I clasp his hand, rubbing my fingers over the dark bruises on his paper-like skin. I know that such a simple movement should have given him a harsh pain, but he shows no recognition of the touch. His face remains blank. He doesn't even know that he's not alone. I rub my hand over his tender forehead, through the little remaining hair. I want to say something, but I can find no words.

I had already said that I loved him. I had already said goodbye. At least that night, only a few days before, I knew that he heard me. He couldn't say anything in response, he didn't know my name or even where he was, but he knew my face, and he knew that I was there for him. He had smiled when he saw me.
Not so today. He's almost gone. His eyes may still be open, but nothing registers when I enter his line of sight. Everything is shutting down, and his lungs are the last to give up the fight. One minute he's there, the next he's gone.

Finally, a woman comes in. She checks for a pulse, checks his lips, tries to close his eyes. She asks if there's anything she can do for me. There isn't. She nods and goes out. Another nurse enters. "Oh Sammy," she says, and kisses his forehead ever so gently. Then she reclines his bed and removes the oxygen from his nose. He won't be needing it anymore. She shuts the machine off, making the TV next door sound even louder. She hugs me and gives me a few tissues.

The first nurse joins us quietly. "He was such a great person. Always made us laugh." I nod, remembering years of inside jokes. He looks back at me. "At least he wasn't alone." I continue crying, the tears running silently down my face. They again try to shut his eyes, to no avail. His pale irises continue to stare, unseeing, at the ceiling.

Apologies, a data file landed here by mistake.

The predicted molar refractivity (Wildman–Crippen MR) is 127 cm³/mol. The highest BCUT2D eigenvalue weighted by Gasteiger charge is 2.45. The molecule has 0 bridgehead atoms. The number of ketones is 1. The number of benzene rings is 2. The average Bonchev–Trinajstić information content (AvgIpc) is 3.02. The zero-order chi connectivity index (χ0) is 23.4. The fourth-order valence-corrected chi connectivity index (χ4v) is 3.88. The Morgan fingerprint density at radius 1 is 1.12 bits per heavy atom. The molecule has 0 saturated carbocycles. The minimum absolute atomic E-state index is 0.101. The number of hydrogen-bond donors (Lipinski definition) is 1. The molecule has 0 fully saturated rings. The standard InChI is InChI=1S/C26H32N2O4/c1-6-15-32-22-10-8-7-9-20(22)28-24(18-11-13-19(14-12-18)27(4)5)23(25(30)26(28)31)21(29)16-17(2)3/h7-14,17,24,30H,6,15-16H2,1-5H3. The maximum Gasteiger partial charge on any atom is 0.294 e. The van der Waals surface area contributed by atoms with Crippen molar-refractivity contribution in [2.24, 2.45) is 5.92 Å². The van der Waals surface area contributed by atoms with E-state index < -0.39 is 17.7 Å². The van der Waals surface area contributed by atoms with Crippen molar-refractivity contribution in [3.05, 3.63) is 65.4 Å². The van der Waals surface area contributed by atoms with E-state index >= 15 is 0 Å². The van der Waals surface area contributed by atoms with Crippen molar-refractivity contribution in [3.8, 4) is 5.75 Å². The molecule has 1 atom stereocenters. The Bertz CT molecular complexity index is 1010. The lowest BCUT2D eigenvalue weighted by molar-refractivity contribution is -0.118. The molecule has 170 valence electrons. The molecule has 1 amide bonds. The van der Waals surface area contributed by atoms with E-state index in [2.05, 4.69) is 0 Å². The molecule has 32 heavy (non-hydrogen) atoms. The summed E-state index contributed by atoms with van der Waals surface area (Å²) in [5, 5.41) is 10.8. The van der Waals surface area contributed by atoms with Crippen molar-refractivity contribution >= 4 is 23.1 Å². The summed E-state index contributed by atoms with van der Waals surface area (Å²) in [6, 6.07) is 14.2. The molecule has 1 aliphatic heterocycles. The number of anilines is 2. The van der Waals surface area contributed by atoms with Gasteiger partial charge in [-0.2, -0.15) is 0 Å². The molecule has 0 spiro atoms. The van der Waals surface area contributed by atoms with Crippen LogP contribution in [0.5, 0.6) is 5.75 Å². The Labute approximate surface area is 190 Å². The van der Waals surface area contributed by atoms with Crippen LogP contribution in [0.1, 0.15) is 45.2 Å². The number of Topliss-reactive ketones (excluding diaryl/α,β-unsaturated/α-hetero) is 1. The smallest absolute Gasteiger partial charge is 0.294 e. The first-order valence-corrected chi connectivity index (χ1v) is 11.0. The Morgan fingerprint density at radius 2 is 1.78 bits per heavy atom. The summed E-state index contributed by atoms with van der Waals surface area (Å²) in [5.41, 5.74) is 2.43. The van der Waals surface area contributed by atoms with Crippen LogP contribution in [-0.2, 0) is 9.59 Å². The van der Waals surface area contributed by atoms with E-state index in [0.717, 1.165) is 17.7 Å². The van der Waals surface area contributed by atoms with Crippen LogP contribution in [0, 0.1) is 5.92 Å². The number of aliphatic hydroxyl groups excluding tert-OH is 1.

I am still holding his hand when the nurses leave and my grandmother and parents come in. I move to make room for my grandmother's wheelchair. She is crying. I can only imagine what she is going through. All those years together. She is still here, but he is gone.

I hug my mother. She too is crying. Even my dad has to wipe away tears.

"I'll see you again, Sam," my grandmother says. I see in her why people turn to religion. I almost wish I could feel the same way.

My mother eventually decides that it does us no good to stand there with him. Not him, but the body. He is gone. And we are only beginning to understand what that means.

The next few days are rough. So much to arrange, so much pressure. So many people. Even though I have an escape, even though I'm at school, it makes my head spin.

I go with my mother to the funeral director. He smiles as he takes her roll of cash and my credit card. He asks how we're doing. Neither of us answer him.

Everything is over in less than a week. Everyone tries to comfort my grandmother, uncle, and mother, but what good can it do? They all drive away. I don't even know most of them. Maybe I'm better off that way. Thankfully, it was a closed casket. I wouldn't have been able to hold my composure if it had not been.